. . . The Sun Has Got His Hat On . . . Have You
“Keep your face to the sunshine and you cannot see a shadow.” - Helen Keller
Back packers and hikers need adequate protection from the sun. You don’t always realize the potential damage it can cause, but if you’re out hiking in the sunshine you certainly need to think about sun screens, lotions, potions and sun hats to keep you safe . . . especially if you are hiking at high altitudes . . . you’re even closer to the sun you see.
Harmful UVA and UVB rays are . . . well, they’re harmful, and you should protect yourself and your family from them at all times, especially when you’re hiking out in the open all day long. Just because you’re not lying on a beach in your bikini it doesn’t mean that you don’t need to protect yourself from the harmful effects of the sun. The sun is very powerful, more powerful than the wind or the rain, I know that they can cause enough problems but that’s really a bi-product of what they do, the sun can harm you all by itself! A nice sunny morning really does cheer us and help us to look forward to a great days hiking . . . but be prepared.
There, I bet that’s cheered you up already, no matter what the weather is doing outside!
How Hikers Should Use Sunscreen – Slap It On
Hikers need to apply lashings of sunscreen, and I’ll tell you why:
Sunscreen – should be used on all hikers and children above the age of 6 months . . . any babies which have not yet reached such a milestone age should be shielded from the sun at all times (how about a baby carrying back pack with a sunshade, that’s a great idea). Actually, if I were you I wouldn’t take a young baby out for too long a hike anyway, just an hour or two should be sufficient for all concerned.
Hikers can use their adult sunscreen on the kids, the formulas are actually very similar for both adult and childrens suncreens.
Suncreen Factors – if hiking at high altitudes you need to use a sunscreen of at least UPF 50, that’s if you’re gonna be hiking higher than 9,000 feet, or are very close to the equator. SPF 30 is regarded to be satisfactory for other hiking expeditions.
Slap on your Suncreen generously – one common mistake which hikers and backpackers make is by being a little stingey with their sunscreen, slap on a generous amount regularly, at least 1 ounce. Go on, don’t be scared . . . .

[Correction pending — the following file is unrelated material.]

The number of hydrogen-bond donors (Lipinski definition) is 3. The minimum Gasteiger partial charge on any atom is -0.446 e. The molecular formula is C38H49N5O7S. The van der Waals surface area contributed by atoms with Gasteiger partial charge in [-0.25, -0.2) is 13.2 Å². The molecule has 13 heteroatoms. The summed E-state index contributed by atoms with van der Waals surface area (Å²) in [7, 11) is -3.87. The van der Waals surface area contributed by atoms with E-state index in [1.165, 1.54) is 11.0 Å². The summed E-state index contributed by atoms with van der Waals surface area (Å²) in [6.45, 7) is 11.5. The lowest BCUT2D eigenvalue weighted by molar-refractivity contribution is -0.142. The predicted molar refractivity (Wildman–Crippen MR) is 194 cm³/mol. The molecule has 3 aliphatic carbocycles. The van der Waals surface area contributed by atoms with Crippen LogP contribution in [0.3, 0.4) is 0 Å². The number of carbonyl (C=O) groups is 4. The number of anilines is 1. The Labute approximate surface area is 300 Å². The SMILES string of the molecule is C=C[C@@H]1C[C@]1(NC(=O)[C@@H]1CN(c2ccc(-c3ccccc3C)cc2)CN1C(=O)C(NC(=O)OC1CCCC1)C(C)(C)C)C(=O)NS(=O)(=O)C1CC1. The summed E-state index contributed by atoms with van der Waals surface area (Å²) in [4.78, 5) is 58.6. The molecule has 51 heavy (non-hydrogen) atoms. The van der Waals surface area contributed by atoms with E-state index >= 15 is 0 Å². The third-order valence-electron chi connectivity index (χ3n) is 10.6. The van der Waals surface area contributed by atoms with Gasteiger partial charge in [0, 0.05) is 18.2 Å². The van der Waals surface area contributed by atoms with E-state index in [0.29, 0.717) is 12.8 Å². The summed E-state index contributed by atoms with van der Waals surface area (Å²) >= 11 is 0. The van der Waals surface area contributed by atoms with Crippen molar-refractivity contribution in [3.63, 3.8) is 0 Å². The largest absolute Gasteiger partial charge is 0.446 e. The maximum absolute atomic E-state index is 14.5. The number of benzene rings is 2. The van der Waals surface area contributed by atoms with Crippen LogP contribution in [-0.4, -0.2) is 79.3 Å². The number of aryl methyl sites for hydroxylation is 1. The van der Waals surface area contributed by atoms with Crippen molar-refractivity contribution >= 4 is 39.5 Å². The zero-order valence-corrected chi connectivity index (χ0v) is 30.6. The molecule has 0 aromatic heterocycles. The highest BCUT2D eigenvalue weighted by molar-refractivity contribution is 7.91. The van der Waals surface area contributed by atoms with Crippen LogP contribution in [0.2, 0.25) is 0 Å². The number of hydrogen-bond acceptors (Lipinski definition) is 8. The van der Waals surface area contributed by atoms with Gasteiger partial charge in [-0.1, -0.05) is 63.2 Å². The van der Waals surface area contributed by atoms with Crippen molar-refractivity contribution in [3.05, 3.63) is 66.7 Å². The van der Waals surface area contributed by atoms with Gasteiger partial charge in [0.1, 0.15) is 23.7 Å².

Slap on your Suncreen everywhere – don ‘t forget those awkward little places . . . behind your knees, the top of your ears, the back of your hands, and if you’re hiking in sandals don’t forget to put sunscreen on the top of your feet.
Slap on your Suncreen in good time – experts say (have you ever actually met a sunscreen expert . . . no? . . . neither have I), anyway, experts say that you really ought to apply your sunscreen at least 30 minutes before you are exposed at the start of your hike, and then slapping it on again at 2 hour intervals . . . more if you’ve been in the water.
Hikers and UV Rays
Sunshine contains both UVA and UVB rays . . . both potentially harmful for hikers and backpackers. So what’s the difference? There’s an easy way to remember (although you need protection from both while hiking anyway):
UVA – A is for Aging . . . UVA rays give you wrinkles! One thing which many hikers might not realize is that UVA rays can even pass through glass.
UVB – B is for Burns . . . UVB rays are the ones that give you sunburn and can cause lots of discomfort. These, however, cannot pass through glass, but can still cause lots of damage, potentially even skin cancer, especially if you’re hiking between the hours of 10am and 4pm . . . and let’s face it, an awful lot of hiking goes on between those hours.
Seek Shade Whilst Hiking . . . And Wear a Hat
Hats are a hikers friend, no, really, whether it’s a peaked cap, a sun-hat or a knotted handerchief, protecting the top of your head (and face and neck) from the sun really is worthwhile. Okay, so you might get “hat hair”, it’s better than sunstroke . . . believe me!
Hikers and back packers can learn a lot from my dog . . . whenever we go for a romp in the mountains she sets off like a lunatic in hot pursuit of invisible cats (not that part), but pretty soon, especially if it’s hot and sunny, she finds a nice cool bit of shade for a rest beneath any trees or rocks she can find. I know that hiking in the shade isn’t always possible, but it often is possible to find a shaded area when you stop for a break . . . a drink, a bite to eat or just to catch your breath for a minute or two after a particularly strenuous section of hiking trail. It’s also a good idea to wear long pants and sleeves to protect yourself from the sunshine . . . I know that hiking is a hot business in the sunshine, but long cotton or linen sleeves or pants can really help without raising your core temperature . . . try it!